Seb Chan is Chief Experience Officer at Australia Centre for the Moving Image in Melbourne. Prior to this, he led the digital transformation of the Cooper Hewitt Smithsonian Design Museum and the Powerhouse Museum’s pioneering open access work. He is an adjunct professor in the College of Design and Social Context at RMIT University and is an advisor and board member of many cultural sector organizations around the globe, including Art Science Museum Singapore and Diversity Arts Australia.
In 2018 the Royal Society for the encouragement of Arts (RSA) in the UK undertook a large-scale social research project identifying five “giants” that need to be slain: inequality, disempowerment, isolation, intolerance, climate change. These wicked problems often feel like insurmountable challenges for our communities, especially now that in the neoliberal West our understanding of the power of collective action has been actively dismantled by at least three decades of individualism.
Inside museums and outside in the communities we serve and are a part of, these challenges are often addressed obliquely through programming—the curatorial choices of artists, exhibitions, collection, public initiatives. We worry about being “too political” for fear of offending our major financial benefactors —our government stakeholders and private donors. And in so doing we often lose sight of the inherently political nature of all museum work.
In 2018 we witnessed a renewed focus on these politics of curation, where the objects and materials that we display have come from; what and who they represent; and thus who is able to claim ownership of and engagement with them. The year was bookended in the mainstream press by the popular representation of the archetypal colonial museum in Ryan Coogler’s Black Panther (February 2018), which acted as a mainstream trigger for this awareness, and culminated in “The Restitution of African Cultural Heritage” (November 2018), a report for the French government by Felwine Sarr and Bénédicte Savoy. Even though many have been agitating successfully around repatriation issues for decades, this focus beyond the objects and on the politics of curation, the representative diversity of curators, programmers, collectors, and artists feels different. Not only is this about repatriation and reparations but representation.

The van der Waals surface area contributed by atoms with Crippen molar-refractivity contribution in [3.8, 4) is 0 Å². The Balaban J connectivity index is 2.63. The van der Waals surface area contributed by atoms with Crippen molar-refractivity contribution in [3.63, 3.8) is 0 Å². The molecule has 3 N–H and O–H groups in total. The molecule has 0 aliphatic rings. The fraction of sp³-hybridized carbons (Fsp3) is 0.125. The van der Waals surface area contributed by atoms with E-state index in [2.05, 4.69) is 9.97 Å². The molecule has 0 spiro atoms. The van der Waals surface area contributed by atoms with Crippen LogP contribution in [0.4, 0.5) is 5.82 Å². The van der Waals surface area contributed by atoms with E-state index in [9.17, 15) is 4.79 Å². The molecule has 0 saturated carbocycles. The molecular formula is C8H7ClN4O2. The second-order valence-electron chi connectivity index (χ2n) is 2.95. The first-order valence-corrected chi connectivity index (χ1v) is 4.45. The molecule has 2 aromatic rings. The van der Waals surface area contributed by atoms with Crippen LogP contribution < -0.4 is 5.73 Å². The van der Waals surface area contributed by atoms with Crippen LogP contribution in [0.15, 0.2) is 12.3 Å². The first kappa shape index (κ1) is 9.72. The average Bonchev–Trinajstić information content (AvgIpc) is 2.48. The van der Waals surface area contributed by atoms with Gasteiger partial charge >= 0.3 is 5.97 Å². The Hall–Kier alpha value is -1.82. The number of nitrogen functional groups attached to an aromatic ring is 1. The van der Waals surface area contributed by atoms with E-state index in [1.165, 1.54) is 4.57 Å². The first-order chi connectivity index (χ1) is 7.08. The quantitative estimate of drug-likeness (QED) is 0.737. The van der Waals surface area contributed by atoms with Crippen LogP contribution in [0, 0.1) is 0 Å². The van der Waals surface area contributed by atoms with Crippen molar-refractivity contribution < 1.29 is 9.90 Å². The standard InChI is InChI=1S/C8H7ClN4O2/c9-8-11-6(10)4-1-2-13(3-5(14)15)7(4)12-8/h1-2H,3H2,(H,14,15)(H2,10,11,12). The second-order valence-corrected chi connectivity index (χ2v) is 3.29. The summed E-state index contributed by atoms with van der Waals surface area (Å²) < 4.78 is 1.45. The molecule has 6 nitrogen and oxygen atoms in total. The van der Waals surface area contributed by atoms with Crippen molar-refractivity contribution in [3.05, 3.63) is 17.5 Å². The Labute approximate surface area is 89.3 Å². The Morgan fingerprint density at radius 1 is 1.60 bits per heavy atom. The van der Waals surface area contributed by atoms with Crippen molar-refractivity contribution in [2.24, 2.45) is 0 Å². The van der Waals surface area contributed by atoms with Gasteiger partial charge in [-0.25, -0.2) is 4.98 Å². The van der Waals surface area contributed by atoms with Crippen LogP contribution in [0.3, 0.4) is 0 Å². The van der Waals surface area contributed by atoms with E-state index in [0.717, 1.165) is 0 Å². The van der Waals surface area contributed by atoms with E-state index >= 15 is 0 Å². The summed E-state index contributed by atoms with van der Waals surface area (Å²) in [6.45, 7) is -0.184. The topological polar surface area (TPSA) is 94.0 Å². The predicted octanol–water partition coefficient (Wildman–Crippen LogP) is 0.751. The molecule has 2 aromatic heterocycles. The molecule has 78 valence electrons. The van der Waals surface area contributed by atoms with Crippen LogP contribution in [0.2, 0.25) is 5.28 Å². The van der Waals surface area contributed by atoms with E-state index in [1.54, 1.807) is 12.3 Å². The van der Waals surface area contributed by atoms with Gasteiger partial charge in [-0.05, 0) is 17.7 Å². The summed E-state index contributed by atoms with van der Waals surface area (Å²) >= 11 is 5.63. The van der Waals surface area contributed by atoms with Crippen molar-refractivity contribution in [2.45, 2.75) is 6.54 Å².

Representation needs to happen inside museums. Increasing workforce diversity in the museum profession is a multi-generational long game, but there is one very small, easy, uncontroversial step that we could all make in 2019 which would begin to make a difference. And, given that New Year’s resolutions are supposedly only successfully kept if they are modest, I’ve gone for the most modest resolution possible.
So here it is.
Echoing the call of my friend and colleague Paul Orselli, who works in the science and children’s museum world, let’s commit to publicly advertising all non-executive museum jobs and include the starting salary in the advertisement. This should be non-controversial; in the UK, Australia, New Zealand, and Canada, at least, all government museum jobs require this anyway. But even in those countries, salaries can often be buried deep in the fine print.
Why does it matter? Because “salary cloaking,” as it is known, wastes everyone’s time and sets worker against worker. In the broader not-for-profit world, paraphrasing Vu Le, salary cloaking has been shown to deter women, people of color, and people with families to support from applying. Instead salary cloaking benefits those who have time and upfront confidence to apply for our roles, and it also establishes an unequal trust relationship between employer and employee which then continues when the employee is hired. For current employees, too, the secrecy around a new hire’s salary embeds individualized competition instead of collective camaraderie—in what is portrayed as a progressive workplace. And if your museum already does this, then let’s move on to eliminating all unpaid internships.
None of this should be controversial—and for those outside of museums reading this, you might rightfully ask, “Is that it?” After all these are the meekest and mildest efforts—the very first baby steps towards workplace diversity and community representation.
If our museums are to begin to effectively address inequality, disempowerment, isolation, intolerance, and climate change, we need to start at home—and with our workers.
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